QuadrigaCX, the largest cryptocurrency exchange in Canada, owes around $190 million to its customers, a court filing shows.
Two weeks ago, QuadrigaCX’s founder and CEO, Gerry Cotten, passed away at the age of 30. He was diagnosed with Crohn’s disease at the age of 24.
On January 31st, the company issued a statement responding to claims and rumours about their inability to serve their customers and users.
Please see our statement regarding the sudden passing of our @QuadrigaCoinEx founder and CEO, Gerry Cotten. A visionary leader who transformed the lives of those around him, he will be greatly
— QuadrigaCX (@QuadrigaCoinEx) January 14, 2019
In order to gain more time to address the “significant financial issues”, the company filled an application for creditor protection in line with the Companies’ Creditors Arrangement Act (CCAA). The application was filled in Canadian’s Nova Scotia Supreme Court.
“For the past weeks, we have worked extensively to address our liquidity issues, which include attempting to locate and secure our very significant cryptocurrency reserves held in cold wallets, and that are required to satisfy customer cryptocurrency balances on deposit, as well as sourcing a financial institution to accept the bank drafts that are to be transferred to us. Unfortunately, these efforts have not been successful,” the company stated.
Jennifer Robertson, the wife of the late Cotten, noted in the filling that, as of December 2018, the exchange owes around $250 million CAD ($190 million USD) to its customers. Out of the total amount, around $70 million CAD is owed in fiat currencies.
On the other hand, Quadriga has access to approximately $30 million in bank drafts.
The exchange has around 115,000 users, while it owns around $147 million worth of crypto assets.
Since Cotten’s death, his colleagues did manage to gain access to the exchange’s cold wallets. The majority of assets are being kept in the cold wallets, while “only a minimal amount of coins” are stored in the hot wallet.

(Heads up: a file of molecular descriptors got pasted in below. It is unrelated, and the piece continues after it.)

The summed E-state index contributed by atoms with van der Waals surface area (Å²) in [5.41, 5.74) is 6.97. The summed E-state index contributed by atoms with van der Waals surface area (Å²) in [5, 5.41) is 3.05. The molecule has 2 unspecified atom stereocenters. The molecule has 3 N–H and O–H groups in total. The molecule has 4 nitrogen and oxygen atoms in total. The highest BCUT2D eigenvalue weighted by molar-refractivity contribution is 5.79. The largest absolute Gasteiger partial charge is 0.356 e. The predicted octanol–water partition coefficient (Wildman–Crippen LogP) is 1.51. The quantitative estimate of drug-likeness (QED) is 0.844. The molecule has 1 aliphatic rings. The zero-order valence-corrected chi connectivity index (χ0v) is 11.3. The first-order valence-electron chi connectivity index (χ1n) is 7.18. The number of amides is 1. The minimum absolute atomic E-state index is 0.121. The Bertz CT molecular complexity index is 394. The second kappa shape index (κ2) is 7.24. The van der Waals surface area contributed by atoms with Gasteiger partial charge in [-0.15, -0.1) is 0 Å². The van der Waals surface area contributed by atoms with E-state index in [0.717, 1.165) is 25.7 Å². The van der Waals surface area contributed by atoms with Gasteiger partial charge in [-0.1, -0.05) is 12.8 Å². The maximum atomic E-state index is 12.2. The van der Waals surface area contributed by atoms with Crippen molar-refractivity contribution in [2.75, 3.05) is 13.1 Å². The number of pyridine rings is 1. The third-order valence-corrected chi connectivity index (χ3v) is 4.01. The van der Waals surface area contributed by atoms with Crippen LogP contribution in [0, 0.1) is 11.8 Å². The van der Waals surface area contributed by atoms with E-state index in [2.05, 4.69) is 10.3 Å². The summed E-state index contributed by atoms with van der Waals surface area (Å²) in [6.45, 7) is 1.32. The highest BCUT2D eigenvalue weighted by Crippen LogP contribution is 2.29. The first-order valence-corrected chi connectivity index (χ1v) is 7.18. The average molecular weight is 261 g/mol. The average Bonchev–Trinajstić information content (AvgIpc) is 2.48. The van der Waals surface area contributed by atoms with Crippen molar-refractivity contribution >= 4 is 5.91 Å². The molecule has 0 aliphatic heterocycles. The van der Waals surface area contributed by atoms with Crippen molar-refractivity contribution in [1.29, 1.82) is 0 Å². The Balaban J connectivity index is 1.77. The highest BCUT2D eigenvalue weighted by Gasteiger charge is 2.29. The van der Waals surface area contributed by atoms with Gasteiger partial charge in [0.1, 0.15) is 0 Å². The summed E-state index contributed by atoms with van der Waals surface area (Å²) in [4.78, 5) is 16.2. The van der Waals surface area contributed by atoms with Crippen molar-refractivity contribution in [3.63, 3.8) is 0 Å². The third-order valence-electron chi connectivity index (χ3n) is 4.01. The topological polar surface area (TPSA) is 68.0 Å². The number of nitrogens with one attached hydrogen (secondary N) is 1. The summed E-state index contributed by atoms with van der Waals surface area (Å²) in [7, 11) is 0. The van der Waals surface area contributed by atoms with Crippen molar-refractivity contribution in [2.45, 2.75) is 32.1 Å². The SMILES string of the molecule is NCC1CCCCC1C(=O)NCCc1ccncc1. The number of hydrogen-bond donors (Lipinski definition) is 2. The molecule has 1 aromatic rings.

As a result, the company is asking for assistance as it “urgently needs a stay of proceedings which will allow Quadriga and its contractors additional time to find whatever stores of cryptocurrency may be available, and also to negotiate the bank drafts available to Quadriga.”
According to Robertson, the company may decide to sell its operating platform in order to raise the needed funds. Accordingly, multiple parties have already contacted Quadriga to express their interest in acquiring the operating platform.
The preliminary hearing is scheduled for Tuesday, February 5th. The company is hoping that a monitor – Ernst & Young Inc. – is appointed by court as an independent third party will oversee these proceedings.
Clash with CIBC
In 2018, the Canadian-based exchange clashed with Canadian Imperial Bank of Commerce (CIBC) after the bank decided to reject several requests from Quadriga for access to around $26 million CAD.
It was reported that CIBC
“Froze the accounts following its inability to ascertain the real owners of the funds and requested the court to take possession of the funds in question”
Following the hearing, a judge decided to side with the CIBC and ordered the court to temporarily take control over the disputed $26 million CAD.
“To put it briefly, CIBC is currently holding nearly $28 [million Canadian dollars] of ours hostage and has been doing so since January,” said Cotten to Coindesk.
The funds are kept in the frozen CIBC account, waiting for the final decision of the court over the ownership of the funds.